United States v. Midwest Oil Co.Annotate this Case
236 U.S. 459 (1915)
U.S. Supreme Court
United States v. Midwest Oil Co., 236 U.S. 459 (1915)
United States v. Midwest Oil Company
Ordered for reargument before full bench April 20, 1914
Reargued May 7, 1914
Decided February 23, 1915
236 U.S. 459
Prior to initiation of some right given by law, the citizen has no enforceable interest in the public statutes and no private right in land which is the property of the people.
The practice of the withdrawal of public lands, both mineral and nonmineral, from private acquisition by the President without special authorization from Congress, after Congress has opened them to occupation, dates from an early period in the history of the government, and the power so exercised has never been repudiated by Congress, although it has always been subject to disaffirmance thereby.
The Land Department, charged with the administration of the public domain, has constantly asserted the power of the Executive to withdraw lands opened for occupation so long as they remain unappropriated.
Government is a practical affair intended for practical men, and the rule that long acquiescence in a governmental practice raises a presumption of authority applies to the practice of executive withdrawals by the Executive of lands opened by Congress for occupation.
While the Executive cannot, by his course of action, create a power, a long continued practice to withdraw lands from occupation after they have been opened by Congress, known to and acquiesced in by Congress, does raise a presumption that such power is exercised in pursuance of the consent of Congress or of a recognized administrative power of the Executive in the management of the public lands.
Laws and rules for the disposal of public lands are necessarily general in their nature, and Congress may by implication grant a power to the Executive to administer the public domain.
The power of Congress over the public domain is not only that of a legislative domain, but also that of a proprietor, and it may deal with it as an individual owner may deal with his property, and may grant powers to the Executive as an owner might grant powers to an agent, either expressly or by implication.
There is no distinction in principle between the power of the Executive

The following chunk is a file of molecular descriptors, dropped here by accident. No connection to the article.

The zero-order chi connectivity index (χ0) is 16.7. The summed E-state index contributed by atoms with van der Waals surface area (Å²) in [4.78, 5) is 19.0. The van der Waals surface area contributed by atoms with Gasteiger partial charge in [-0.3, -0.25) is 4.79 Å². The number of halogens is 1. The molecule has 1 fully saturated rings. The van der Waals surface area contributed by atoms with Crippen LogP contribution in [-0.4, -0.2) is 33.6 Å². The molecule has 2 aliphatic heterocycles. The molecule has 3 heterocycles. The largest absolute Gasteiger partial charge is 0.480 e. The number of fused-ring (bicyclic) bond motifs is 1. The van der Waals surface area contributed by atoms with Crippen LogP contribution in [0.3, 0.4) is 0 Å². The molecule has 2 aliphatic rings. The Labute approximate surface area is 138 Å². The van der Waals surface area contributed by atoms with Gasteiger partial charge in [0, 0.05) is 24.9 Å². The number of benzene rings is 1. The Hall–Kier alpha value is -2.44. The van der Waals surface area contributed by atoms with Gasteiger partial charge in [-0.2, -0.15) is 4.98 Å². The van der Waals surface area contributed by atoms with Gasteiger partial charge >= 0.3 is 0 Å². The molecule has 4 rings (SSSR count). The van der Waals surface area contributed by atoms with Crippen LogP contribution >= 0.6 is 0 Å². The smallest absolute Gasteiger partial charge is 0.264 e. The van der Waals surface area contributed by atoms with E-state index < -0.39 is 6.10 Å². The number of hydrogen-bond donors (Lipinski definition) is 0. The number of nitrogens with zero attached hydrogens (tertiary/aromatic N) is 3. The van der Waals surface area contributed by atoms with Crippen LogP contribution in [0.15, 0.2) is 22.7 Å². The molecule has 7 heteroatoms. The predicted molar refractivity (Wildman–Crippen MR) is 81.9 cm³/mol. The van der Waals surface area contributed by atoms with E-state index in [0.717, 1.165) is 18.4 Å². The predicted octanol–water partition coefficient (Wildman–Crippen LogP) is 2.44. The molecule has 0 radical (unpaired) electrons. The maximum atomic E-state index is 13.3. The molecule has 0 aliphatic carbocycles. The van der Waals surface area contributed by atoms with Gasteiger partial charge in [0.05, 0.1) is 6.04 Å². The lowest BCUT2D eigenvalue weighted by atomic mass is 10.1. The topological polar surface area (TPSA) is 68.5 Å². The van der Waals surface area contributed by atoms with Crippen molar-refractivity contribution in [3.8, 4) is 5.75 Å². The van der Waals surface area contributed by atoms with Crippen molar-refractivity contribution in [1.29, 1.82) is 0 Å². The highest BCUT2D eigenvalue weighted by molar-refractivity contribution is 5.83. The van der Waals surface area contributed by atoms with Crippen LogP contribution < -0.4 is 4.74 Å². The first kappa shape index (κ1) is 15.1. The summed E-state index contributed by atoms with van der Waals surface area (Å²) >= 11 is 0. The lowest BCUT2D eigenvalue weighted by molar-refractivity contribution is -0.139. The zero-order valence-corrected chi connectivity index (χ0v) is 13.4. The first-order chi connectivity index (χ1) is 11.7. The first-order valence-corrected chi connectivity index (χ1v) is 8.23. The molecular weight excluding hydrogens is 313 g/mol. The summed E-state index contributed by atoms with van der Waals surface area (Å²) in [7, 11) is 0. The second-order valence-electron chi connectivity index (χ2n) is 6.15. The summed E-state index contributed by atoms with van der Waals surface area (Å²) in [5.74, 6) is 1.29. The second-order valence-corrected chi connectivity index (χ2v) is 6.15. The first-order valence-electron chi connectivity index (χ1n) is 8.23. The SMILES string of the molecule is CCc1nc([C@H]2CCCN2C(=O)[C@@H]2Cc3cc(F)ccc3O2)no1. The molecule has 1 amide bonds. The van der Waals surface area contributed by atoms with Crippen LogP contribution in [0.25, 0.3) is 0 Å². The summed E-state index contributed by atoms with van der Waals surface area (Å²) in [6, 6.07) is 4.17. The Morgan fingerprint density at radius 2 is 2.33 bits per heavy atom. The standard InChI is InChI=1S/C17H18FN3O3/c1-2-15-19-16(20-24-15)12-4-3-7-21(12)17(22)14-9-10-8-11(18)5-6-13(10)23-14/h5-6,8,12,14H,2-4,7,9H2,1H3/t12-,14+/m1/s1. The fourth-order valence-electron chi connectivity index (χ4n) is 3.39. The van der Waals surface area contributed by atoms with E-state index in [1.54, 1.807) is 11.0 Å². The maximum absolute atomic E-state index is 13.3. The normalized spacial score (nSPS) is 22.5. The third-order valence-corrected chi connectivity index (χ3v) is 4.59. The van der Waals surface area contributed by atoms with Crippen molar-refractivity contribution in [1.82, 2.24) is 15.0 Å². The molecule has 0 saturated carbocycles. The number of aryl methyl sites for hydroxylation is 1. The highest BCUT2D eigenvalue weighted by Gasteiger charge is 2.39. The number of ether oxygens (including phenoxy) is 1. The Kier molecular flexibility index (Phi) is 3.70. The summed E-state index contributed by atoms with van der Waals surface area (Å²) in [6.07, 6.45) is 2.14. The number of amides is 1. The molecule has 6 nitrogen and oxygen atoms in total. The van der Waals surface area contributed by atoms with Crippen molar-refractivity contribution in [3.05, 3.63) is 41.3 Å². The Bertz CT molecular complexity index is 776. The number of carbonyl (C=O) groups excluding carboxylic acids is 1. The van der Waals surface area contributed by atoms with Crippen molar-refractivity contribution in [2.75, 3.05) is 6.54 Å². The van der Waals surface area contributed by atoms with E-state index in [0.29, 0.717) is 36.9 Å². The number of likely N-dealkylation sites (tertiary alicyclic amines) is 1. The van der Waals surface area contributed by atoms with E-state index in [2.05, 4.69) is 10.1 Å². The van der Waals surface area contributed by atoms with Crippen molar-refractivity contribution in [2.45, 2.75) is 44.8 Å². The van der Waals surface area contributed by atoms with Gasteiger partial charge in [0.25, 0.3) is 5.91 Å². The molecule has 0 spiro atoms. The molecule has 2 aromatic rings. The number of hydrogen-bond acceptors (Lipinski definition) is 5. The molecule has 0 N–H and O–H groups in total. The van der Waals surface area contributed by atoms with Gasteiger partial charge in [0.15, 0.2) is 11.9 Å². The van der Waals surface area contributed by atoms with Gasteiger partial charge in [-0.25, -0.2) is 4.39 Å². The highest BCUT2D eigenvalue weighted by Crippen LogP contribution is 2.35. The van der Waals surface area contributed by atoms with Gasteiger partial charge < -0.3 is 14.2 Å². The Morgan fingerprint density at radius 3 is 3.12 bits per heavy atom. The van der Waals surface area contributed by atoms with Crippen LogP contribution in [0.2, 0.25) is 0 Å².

to make reservation of portions of the public domain and the power to withdraw them from occupation.
The validity of withdrawal orders made by the President in aid of future legislation has heretofore been expressly recognized by this Court. Bullard v. Des Moines R. Co.,122 U. S. 170.
No action which Congress may have taken in any particular case can be construed as a denial of powers of the Executive to make temporary withdrawals of public land in the public interest, and the orders made and remaining in force are proof of congressional recognition of that power.
Silence of Congress after consideration of a practice by the Executive may be equivalent to acquiescence and consent that the practice be continued until the power exercised be revoked.
Nothing in the Act of June 25, 1910, 36 Stat. 847, authorizing the President to withdraw lands and requiring lists of the same to be filed with Congress, can be construed as repudiating withdrawals already made.
Congress did not, by the Act of June 25, 1910, take any rights from locators who had initiated rights prior to the withdrawal order of September 27, 1909, nor did it validate any location made after that date.
Quaere whether, as an original question raised before any practice had been established, the President can withdraw from private acquisition land which Congress had made free and open to occupation and purchase. This case has been determined on other grounds, and in the light of long continued practice.
The facts, which involve the power of the President of the United States to withdraw public lands from entry under Rev.Stat., §§ 2319, 2329, and the Act of February 11, 1897, and the effect of the withdrawal order No. 5 contained in the Proclamation of President Taft of September 27, 1909, are stated in the opinion.
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